budget disaster on the horizon in Cecil County

Budget Disaster on the Horizon in Cecil County

Note: I am not employed by any of the entities mentioned in this article.

The sky is about to fall in Cecil County.
Maybe I’m wrong.
I hope I’m wrong.
I’d be happy to go down in history as the Chicken Little of Cecil County.
But I’m probably not wrong.

Thursday night is the unofficial kick-off to the county budget cycle with a town hall for public comment on the budget hosted by new County Executive Danielle Hornberger. According to the press release, the agenda will be similar to past events hosted by other county executives with opening comment from the executive and a presentation about the county’s finances preceding public comment.

When does the sky fall?

The sky will fall on or about April 1 when the County Executive presents the first budget of her fledgling administration to the County Council. That will be the first time we see her concrete plans for the future of Cecil County and my fear is that in order to make good on her campaign promise to reduce taxes she will cripple county departments by slashing their budgets.

What happens after the budget is introduced?

Once the County Council receives the budget from the County Executive they can only cut from the budget, they can’t increase the bottom line for the proposed budget. This means in order to increase the budget for one department, the budget for another department (or departments) would need to be reduced to offset it. In the past, the council hasn’t made significant changes to the budgets from previous county executives and I’m not sure what it would take for them to be moved to make large scale changes to the budget.

What departments are at risk of budget cuts?

Honestly, every department is at risk since this is the first budget prepared by the new County Executive and, wherein in the past, the County Administrator had decades of service and the Director of Finance was also sufficiently experienced, the county executive brought in new people in those roles when she was sworn in in December so we will lose some of the consistency in budgeting that we had come to expect. With no previous experience with the county budget and what appears to be a desire to undo anything previous County Executive Alan McCarthy might have done, there is no way to predict what that budget might look like.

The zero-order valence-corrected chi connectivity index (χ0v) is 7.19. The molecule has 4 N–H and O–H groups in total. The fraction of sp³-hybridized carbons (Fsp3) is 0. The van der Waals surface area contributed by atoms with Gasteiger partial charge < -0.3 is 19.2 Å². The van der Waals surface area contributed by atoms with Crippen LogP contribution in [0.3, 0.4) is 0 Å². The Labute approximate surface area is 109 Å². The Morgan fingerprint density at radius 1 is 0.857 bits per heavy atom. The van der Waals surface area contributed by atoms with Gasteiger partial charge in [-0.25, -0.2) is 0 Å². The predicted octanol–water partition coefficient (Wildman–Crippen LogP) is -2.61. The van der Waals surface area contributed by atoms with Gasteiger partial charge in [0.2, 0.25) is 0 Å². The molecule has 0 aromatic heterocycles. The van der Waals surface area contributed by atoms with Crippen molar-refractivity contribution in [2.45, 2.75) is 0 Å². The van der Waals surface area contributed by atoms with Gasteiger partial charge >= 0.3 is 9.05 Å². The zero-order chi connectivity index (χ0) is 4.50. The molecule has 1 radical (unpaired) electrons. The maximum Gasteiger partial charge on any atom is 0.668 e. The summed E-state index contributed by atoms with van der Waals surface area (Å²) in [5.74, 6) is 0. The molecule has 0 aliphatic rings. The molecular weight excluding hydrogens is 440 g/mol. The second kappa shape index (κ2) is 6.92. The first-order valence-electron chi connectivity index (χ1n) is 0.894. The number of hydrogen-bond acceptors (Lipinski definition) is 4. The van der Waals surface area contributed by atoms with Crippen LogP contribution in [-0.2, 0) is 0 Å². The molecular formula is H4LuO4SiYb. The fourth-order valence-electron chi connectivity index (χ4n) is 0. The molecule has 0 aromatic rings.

Education-related funding at risk

Based on statements County Executive Hornberger made during her campaign, I’m especially concerned about education funding, including Cecil County Public Schools, Cecil County Public Library, and Cecil College.

Here’s one such quote from an article in the Cecil Whig:

“A recent county budget shows $6 million was designated for local libraries (I’m not even including the $19 million in county funding for the new library). As a former educator, I think libraries and books are important-just not six million dollars important.’

What price would she put on a nationally-awarded library system? We’re about to see and I’m afraid it won’t be good.

Cecil County Public Schools, Cecil County Public Library, and Cecil College all rely on the county for a majority of their funding each year and have no taxing authority (schools do have taxing authority in some areas outside of Maryland).

How much does Cecil County contribute to the annual operating budget for certain entities?

Cecil College$12 million
Cecil County Public Library$6 million
Cecil County Public Schools$86 million
FY2021 Budget in Brief

Cecil County Public Schools is perennially under attack from some in the community who don’t agree with the level of funding the system receives from the county. They seem to be missing the fact that Cecil County is always among the counties with the lowest funding per student in the state (I think we were 17th out of 24 in FY 2020). It’s always the same handful of people making claims about wasteful spending but, in the seven years I’ve been following the budget, that fringe has never identified an example of such spending.

But this year will be different. While the state has a maintenance of effort law requiring the county to fund the school system at the same level as the previous year, that funding is calculated per student, so declining enrollment could mean significantly less funding.

Meanwhile, the Cecil County Public Library and Cecil College rely heavily on funding from the county but I don’t believe there are laws similar to maintenance of effort to protect these entities from potential budget cuts.

What can you do?

If you’ve ever advocated for any part of the county budget, I implore you to advocate for that entity again now..before the County Executive introduces her budget.

Advocate early and advocate often–it’s the only chance we have.